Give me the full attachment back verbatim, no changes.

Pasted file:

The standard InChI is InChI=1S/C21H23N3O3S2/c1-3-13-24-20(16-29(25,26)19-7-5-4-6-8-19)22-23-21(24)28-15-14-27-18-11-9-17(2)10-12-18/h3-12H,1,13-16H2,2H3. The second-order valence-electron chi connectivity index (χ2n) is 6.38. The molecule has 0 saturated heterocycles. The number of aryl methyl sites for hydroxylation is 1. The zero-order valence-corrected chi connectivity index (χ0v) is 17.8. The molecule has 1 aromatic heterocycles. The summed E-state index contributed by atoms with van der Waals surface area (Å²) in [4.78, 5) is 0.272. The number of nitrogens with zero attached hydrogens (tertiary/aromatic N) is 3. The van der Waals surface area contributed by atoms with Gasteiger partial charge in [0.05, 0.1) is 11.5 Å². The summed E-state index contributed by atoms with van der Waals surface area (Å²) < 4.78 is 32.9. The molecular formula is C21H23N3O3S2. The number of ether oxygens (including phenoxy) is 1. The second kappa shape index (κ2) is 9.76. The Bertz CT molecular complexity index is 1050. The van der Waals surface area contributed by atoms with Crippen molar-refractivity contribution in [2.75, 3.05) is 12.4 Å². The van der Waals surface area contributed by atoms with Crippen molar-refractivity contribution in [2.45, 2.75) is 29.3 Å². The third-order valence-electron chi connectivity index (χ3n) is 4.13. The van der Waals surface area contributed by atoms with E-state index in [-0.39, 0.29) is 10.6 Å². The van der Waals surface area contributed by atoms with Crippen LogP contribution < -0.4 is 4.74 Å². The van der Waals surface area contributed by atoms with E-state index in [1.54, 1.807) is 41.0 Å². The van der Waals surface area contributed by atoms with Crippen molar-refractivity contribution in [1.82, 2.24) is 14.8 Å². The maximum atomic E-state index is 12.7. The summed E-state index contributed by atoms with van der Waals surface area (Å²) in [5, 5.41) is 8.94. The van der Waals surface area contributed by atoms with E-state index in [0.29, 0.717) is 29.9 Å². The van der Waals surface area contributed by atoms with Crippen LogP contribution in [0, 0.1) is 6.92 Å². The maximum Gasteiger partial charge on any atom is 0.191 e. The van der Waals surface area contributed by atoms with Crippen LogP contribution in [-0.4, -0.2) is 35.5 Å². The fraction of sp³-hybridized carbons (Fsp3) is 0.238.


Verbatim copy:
The standard InChI is InChI=1S/C21H23N3O3S2/c1-3-13-24-20(16-29(25,26)19-7-5-4-6-8-19)22-23-21(24)28-15-14-27-18-11-9-17(2)10-12-18/h3-12H,1,13-16H2,2H3. The second-order valence-electron chi connectivity index (χ2n) is 6.38. The molecule has 0 saturated heterocycles. The number of aryl methyl sites for hydroxylation is 1. The zero-order valence-corrected chi connectivity index (χ0v) is 17.8. The molecule has 1 aromatic heterocycles. The summed E-state index contributed by atoms with van der Waals surface area (Å²) in [4.78, 5) is 0.272. The number of nitrogens with zero attached hydrogens (tertiary/aromatic N) is 3. The van der Waals surface area contributed by atoms with Gasteiger partial charge in [0.05, 0.1) is 11.5 Å². The summed E-state index contributed by atoms with van der Waals surface area (Å²) < 4.78 is 32.9. The molecular formula is C21H23N3O3S2. The number of ether oxygens (including phenoxy) is 1. The second kappa shape index (κ2) is 9.76. The Bertz CT molecular complexity index is 1050. The van der Waals surface area contributed by atoms with Crippen molar-refractivity contribution in [2.75, 3.05) is 12.4 Å². The van der Waals surface area contributed by atoms with Crippen molar-refractivity contribution in [2.45, 2.75) is 29.3 Å². The third-order valence-electron chi connectivity index (χ3n) is 4.13. The van der Waals surface area contributed by atoms with E-state index in [-0.39, 0.29) is 10.6 Å². The van der Waals surface area contributed by atoms with Crippen LogP contribution < -0.4 is 4.74 Å². The van der Waals surface area contributed by atoms with E-state index in [1.54, 1.807) is 41.0 Å². The van der Waals surface area contributed by atoms with Crippen molar-refractivity contribution in [1.82, 2.24) is 14.8 Å². The maximum atomic E-state index is 12.7. The summed E-state index contributed by atoms with van der Waals surface area (Å²) in [5, 5.41) is 8.94. The van der Waals surface area contributed by atoms with E-state index in [0.29, 0.717) is 29.9 Å². The van der Waals surface area contributed by atoms with Crippen LogP contribution in [0, 0.1) is 6.92 Å². The maximum Gasteiger partial charge on any atom is 0.191 e. The van der Waals surface area contributed by atoms with Crippen LogP contribution in [-0.4, -0.2) is 35.5 Å². The fraction of sp³-hybridized carbons (Fsp3) is 0.238.